Cleaning your bathroom may not be your favourite household chore, but at least it’s pretty straightforward. In fact, you probably have some sort of routine down pat: Putting cleaner in the toilet to work its magic while you clear off the floor and counters, giving everything a quick-but-thorough wipe-down, running the vacuum through the room, and then giving your toilet a final scrub. (Or something like that.)
And while that’s great to do on a regular basis, you also want to give your bathroom a deep-cleaning every so often, where you tackle any problem spots in the tub or shower, wash the floors, and really get into the tiny nooks and crannies that collect dust and dirt. But even doing that, you still may be missing a crucial part of your bathroom: The exhaust fan. Here’s how to clean it.
Why you need to clean your bathroom exhaust fan
Because its job is moving air around, it may seem like your bathroom fan should be self-cleaning, but alas, it’s not. In addition to flushing out malodorous air, exhaust fans also remove steam from hot showers and baths and any other excess moisture from the room, preventing (or at least reducing) the growth of mould and mildew.
But, like the rest of your home, bathroom exhaust fans are prone to getting dusty and dirty over time, which can block the grates in the cover, and prevent the fan from doing its important job. Cleaning your bathroom exhaust fan takes a little bit of effort, but the good news is that you usually only need to do it once or twice a year (depending on the dust levels in your home).
How to clean your bathroom exhaust fan
The whole process should take no more than 20 minutes. Here’s what to do:
- Before doing anything else, shut off the power to the fan at the circuit box. Then, switch the fan on when you get back to the bathroom to make sure that it doesn’t power on.
- Make sure you have enough light. If your bathroom has a window, this is a job to do during daylight hours. If your bathroom doesn’t have a window, bring a flashlight or other battery-operated lighting device so you can see what you’re doing.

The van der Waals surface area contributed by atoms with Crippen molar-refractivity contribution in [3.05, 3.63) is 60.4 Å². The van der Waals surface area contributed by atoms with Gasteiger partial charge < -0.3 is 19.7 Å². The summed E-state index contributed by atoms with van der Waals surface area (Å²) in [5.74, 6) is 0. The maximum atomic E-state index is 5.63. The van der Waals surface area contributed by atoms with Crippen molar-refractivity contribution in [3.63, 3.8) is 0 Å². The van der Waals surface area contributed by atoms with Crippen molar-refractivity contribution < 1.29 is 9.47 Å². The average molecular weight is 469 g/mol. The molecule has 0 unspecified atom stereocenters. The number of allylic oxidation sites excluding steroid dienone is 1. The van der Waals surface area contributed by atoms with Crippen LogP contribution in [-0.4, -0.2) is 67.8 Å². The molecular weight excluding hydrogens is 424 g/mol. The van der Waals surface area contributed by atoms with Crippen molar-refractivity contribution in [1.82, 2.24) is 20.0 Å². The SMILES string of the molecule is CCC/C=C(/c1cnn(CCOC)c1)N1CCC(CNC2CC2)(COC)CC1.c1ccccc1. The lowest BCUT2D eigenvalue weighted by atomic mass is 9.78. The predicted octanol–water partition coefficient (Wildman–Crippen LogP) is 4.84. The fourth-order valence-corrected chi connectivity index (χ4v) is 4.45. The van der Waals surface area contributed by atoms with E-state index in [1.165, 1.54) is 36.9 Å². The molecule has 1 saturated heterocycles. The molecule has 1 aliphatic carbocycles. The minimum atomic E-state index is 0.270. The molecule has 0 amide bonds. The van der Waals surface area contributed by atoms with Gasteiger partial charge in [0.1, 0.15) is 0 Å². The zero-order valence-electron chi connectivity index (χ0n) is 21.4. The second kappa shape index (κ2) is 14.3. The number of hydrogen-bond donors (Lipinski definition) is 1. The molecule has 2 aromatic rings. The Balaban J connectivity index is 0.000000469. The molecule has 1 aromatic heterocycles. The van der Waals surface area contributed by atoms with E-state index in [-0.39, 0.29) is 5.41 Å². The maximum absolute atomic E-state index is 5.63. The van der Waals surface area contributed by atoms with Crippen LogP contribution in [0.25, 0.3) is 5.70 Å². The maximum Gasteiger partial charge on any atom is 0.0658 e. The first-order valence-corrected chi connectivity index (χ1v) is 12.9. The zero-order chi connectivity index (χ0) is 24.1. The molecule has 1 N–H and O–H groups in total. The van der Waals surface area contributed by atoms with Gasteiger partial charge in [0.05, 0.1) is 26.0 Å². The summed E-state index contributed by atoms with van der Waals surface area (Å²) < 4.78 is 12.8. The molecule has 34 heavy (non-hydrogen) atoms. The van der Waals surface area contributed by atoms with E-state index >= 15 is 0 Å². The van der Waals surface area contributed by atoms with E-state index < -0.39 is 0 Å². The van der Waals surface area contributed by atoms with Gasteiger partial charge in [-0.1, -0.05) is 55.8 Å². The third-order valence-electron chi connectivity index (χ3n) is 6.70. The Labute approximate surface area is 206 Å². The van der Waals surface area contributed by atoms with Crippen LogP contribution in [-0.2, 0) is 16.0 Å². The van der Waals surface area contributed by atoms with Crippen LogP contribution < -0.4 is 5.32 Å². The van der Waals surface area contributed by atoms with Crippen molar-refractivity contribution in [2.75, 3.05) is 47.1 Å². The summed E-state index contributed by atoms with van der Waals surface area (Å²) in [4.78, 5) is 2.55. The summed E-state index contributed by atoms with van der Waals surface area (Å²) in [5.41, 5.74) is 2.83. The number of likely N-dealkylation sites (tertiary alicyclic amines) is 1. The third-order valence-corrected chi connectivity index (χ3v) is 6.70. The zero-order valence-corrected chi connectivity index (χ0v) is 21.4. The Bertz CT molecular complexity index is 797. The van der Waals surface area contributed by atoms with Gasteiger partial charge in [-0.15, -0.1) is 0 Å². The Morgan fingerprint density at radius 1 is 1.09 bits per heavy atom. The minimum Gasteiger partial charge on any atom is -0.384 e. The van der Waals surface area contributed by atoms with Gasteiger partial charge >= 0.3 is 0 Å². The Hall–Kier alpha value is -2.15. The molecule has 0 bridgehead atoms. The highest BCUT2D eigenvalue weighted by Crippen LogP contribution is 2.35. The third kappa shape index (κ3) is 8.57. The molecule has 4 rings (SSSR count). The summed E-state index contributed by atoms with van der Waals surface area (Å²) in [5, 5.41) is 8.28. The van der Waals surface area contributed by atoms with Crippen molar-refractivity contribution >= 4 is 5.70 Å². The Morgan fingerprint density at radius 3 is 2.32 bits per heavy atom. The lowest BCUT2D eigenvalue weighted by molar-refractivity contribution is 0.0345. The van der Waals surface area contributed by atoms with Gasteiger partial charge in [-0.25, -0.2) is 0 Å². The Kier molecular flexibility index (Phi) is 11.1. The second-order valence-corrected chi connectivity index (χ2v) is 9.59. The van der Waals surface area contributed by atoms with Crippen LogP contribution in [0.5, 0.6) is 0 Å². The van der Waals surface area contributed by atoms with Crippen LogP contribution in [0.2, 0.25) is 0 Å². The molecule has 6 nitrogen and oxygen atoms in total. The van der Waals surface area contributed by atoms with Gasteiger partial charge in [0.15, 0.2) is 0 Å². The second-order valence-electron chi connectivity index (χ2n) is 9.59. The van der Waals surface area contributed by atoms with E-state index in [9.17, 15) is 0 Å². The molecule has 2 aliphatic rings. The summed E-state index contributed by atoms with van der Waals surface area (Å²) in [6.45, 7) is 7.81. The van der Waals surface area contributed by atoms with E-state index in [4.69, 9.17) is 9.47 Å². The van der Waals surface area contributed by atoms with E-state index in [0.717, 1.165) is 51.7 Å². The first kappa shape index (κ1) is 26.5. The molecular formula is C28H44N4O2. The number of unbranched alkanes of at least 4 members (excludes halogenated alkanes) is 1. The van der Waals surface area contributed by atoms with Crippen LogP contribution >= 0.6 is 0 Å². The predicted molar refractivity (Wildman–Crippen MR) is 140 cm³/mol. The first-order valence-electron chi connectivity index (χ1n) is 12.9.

- Use a sturdy step-stool or ladder that allows you to comfortably reach the fan, and remove its cover. If it’s a relatively new model, there are likely tension clips holding it in place, which you simply press to remove. Older fans tend to use screws instead, so you’ll need either a Phillips or flathead screwdriver to remove it.
- Use a dry cloth or vacuum to remove any loose dirt or dust clumps from the fan cover, then place it in a bin with warm water and dish soap, allowing it to soak while you tackle the rest of the fan.
- Get back up on the ladder and use a vacuum attachment (or a can of compressed air) to get as much dirt and dust as possible from the inside of the fan, including from the blades. If there’s anything left that you’re unable to clean with the vacuum attachment, use a soft cloth to wipe it away.
- Check on your fan cover. Use a soft cloth (and some elbow grease, if necessary) to remove any stuck-on grime, then rinse the cover, and allow it dry completely.
- Finally, pop (or screw) on the fan cover, and turn the circuit breaker back on.
Now that your bathroom exhaust fan is clean, don’t forget to use it every time you take a hot shower or bath, and then for about 20 minutes after — or until the room is no longer steamy. If you don’t, you may find yourself in dire need of a dehumidifier (or similar) very soon.